Cisco Chief Development Officer Charlie Giancarlo confirms he is stepping down to join a private equity firm.
Cisco Systems on Dec. 19 announced that its chief development officer, Charlie Giancarlo, will step down to become a managing director in private equity firm Silver Lake.
Giancarlo, a 14-year veteran at Cisco, led Cisco's 20,000 engineers and was responsible for managing the strategy and execution of Cisco's technological development. He was also president of Cisco's $1 billion Linksys home networking unit.
Although he was considered by industry watchers to be the heir apparent to CEO John Chambers, that opportunity does not seem to have matched Giancarlo's aspirations. In a conference call, CEO John Chambers said such a decision would not be made for another three to five years.
"I'm 50 years old," Giancarlo said in the conference call on Dec. 19. "My decision-making process at 55 might be different than it is today. There will be the right generational change at Cisco when that day comes," he added.
To read more about Giancarlo's departure from Cisco, click here.
Cisco will not name a new chief development officer, but rather spread those responsibilities out across the new development council the company announced earlier in December. The council, made up of the leaders of multiple Cisco units, is charged with making the company more effective in delivering focused and integrated products.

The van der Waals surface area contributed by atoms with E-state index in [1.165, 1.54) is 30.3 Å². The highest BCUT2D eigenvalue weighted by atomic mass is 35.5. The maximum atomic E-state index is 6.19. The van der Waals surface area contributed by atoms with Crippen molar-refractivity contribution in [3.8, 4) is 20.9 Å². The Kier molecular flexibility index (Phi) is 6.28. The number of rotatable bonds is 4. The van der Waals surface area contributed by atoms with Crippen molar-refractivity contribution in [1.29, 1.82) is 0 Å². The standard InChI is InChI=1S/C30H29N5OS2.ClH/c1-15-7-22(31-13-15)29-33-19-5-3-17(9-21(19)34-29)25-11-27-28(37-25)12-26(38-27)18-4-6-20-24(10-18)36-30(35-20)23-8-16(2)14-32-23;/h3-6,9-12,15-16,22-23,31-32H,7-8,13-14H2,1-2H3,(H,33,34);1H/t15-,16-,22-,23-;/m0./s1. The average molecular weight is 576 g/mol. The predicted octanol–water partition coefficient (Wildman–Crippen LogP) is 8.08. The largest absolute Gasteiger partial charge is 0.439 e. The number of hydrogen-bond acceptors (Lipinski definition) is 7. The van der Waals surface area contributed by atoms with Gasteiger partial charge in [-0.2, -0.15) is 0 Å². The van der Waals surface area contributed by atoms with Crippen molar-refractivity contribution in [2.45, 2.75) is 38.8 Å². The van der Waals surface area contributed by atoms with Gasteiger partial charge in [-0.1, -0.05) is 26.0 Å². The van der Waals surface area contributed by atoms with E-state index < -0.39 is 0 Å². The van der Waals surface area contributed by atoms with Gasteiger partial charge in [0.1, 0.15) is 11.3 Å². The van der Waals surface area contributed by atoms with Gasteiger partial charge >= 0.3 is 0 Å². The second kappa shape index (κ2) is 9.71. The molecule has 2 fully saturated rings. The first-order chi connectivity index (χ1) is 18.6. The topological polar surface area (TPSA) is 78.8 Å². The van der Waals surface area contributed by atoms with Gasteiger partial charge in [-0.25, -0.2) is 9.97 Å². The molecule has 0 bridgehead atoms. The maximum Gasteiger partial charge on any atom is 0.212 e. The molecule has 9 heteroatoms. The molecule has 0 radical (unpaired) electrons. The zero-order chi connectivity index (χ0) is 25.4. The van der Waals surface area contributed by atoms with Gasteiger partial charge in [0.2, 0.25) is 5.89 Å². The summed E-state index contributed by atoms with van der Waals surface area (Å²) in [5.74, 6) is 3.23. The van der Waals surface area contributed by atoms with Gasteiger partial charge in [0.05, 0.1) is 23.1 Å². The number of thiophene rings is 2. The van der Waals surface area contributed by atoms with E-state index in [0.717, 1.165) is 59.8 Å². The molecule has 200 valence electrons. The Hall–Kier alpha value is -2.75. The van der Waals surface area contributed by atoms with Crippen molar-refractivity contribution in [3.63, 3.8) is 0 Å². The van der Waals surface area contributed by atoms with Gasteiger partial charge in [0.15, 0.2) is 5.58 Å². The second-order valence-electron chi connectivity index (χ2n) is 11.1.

"The entire development council will function as the CDO," Chambers said during the conference call. "Each leader on the council is amazingly talented. We believe the collaboration model [as used by the council] will be used for all businesses. This is the structure for the future."
Giancarlo at the start of the new year will become a partner and managing director at Silver Lake in Menlo Park, Calif. "I'll be working at high levels across multiple companies," he said.
Giancarlo joined Cisco in 1994 with its acquisition of LAN switching maker Kalpana. He became vice president of business development and was instrumental in Cisco's first 18 acquisitions. He went on to become senior vice president of global alliances, where he spearheaded the creation of strategic alliances with IBM, Microsoft, Sprint and Accenture.
As chief development officer, Giancarlo directed the development of technologies that included unified communications, digital video, wireless networking, routing, switching, security, storage networking and network management.
As for the next potential successor to Chambers, Cisco will likely look to its own strong bench of leaders when the time comes. "We never miss a transition of leadership. We're in very good shape internally. I would not rule out an outside person, but most likely we will have three to four candidates ready at the right time," Chambers said.
Industry analyst Dave Passmore of the Burton Group said he believes Giancarlo's departure will have little impact on Cisco customers. "He was a great spokesperson for the company and was knowledgeable in a lot of their technology areas, but there's such bench strength in Cisco's management, I don't think this will have much effect," Passmore said.
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